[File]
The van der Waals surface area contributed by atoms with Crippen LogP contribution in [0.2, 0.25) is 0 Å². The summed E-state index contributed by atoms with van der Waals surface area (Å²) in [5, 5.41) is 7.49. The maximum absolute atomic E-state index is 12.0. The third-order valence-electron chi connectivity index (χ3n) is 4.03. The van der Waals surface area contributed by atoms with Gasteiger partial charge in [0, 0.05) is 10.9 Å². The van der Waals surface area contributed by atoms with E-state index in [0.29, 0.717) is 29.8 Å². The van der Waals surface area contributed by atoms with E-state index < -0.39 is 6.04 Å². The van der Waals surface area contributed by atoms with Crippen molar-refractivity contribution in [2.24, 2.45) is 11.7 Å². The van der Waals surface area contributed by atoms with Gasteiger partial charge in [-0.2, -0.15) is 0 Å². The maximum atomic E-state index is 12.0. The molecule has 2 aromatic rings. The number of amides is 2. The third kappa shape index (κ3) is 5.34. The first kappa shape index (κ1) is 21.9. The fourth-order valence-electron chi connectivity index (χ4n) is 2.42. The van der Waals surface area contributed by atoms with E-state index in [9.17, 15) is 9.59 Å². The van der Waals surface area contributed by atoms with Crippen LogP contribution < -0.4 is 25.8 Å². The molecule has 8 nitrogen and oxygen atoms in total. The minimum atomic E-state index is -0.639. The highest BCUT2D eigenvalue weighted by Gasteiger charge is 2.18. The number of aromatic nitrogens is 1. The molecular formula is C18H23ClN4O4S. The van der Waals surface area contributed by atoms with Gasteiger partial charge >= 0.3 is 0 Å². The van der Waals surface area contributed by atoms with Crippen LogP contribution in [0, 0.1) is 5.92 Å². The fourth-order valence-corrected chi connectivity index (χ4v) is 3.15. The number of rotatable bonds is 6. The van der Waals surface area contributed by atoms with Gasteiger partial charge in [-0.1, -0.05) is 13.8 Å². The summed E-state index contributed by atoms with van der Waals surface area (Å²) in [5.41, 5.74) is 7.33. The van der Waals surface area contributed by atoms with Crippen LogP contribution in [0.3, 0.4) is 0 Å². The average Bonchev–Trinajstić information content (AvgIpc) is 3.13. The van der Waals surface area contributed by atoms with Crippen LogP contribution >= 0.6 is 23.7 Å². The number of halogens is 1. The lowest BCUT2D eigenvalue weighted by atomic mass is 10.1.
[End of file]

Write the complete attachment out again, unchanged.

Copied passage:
The van der Waals surface area contributed by atoms with Crippen LogP contribution in [0.2, 0.25) is 0 Å². The summed E-state index contributed by atoms with van der Waals surface area (Å²) in [5, 5.41) is 7.49. The maximum absolute atomic E-state index is 12.0. The third-order valence-electron chi connectivity index (χ3n) is 4.03. The van der Waals surface area contributed by atoms with Gasteiger partial charge in [0, 0.05) is 10.9 Å². The van der Waals surface area contributed by atoms with E-state index in [0.29, 0.717) is 29.8 Å². The van der Waals surface area contributed by atoms with E-state index < -0.39 is 6.04 Å². The van der Waals surface area contributed by atoms with Crippen molar-refractivity contribution in [2.24, 2.45) is 11.7 Å². The van der Waals surface area contributed by atoms with Gasteiger partial charge in [-0.2, -0.15) is 0 Å². The maximum atomic E-state index is 12.0. The molecule has 2 aromatic rings. The number of amides is 2. The third kappa shape index (κ3) is 5.34. The first kappa shape index (κ1) is 21.9. The fourth-order valence-electron chi connectivity index (χ4n) is 2.42. The van der Waals surface area contributed by atoms with E-state index in [9.17, 15) is 9.59 Å². The van der Waals surface area contributed by atoms with Crippen LogP contribution < -0.4 is 25.8 Å². The molecule has 8 nitrogen and oxygen atoms in total. The minimum atomic E-state index is -0.639. The highest BCUT2D eigenvalue weighted by Gasteiger charge is 2.18. The number of aromatic nitrogens is 1. The molecular formula is C18H23ClN4O4S. The van der Waals surface area contributed by atoms with Gasteiger partial charge >= 0.3 is 0 Å². The van der Waals surface area contributed by atoms with Crippen LogP contribution in [0, 0.1) is 5.92 Å². The fourth-order valence-corrected chi connectivity index (χ4v) is 3.15. The number of rotatable bonds is 6. The van der Waals surface area contributed by atoms with Gasteiger partial charge in [-0.1, -0.05) is 13.8 Å². The summed E-state index contributed by atoms with van der Waals surface area (Å²) in [5.41, 5.74) is 7.33. The van der Waals surface area contributed by atoms with Crippen LogP contribution in [0.3, 0.4) is 0 Å². The average Bonchev–Trinajstić information content (AvgIpc) is 3.13. The van der Waals surface area contributed by atoms with Crippen LogP contribution >= 0.6 is 23.7 Å². The number of halogens is 1. The lowest BCUT2D eigenvalue weighted by atomic mass is 10.1.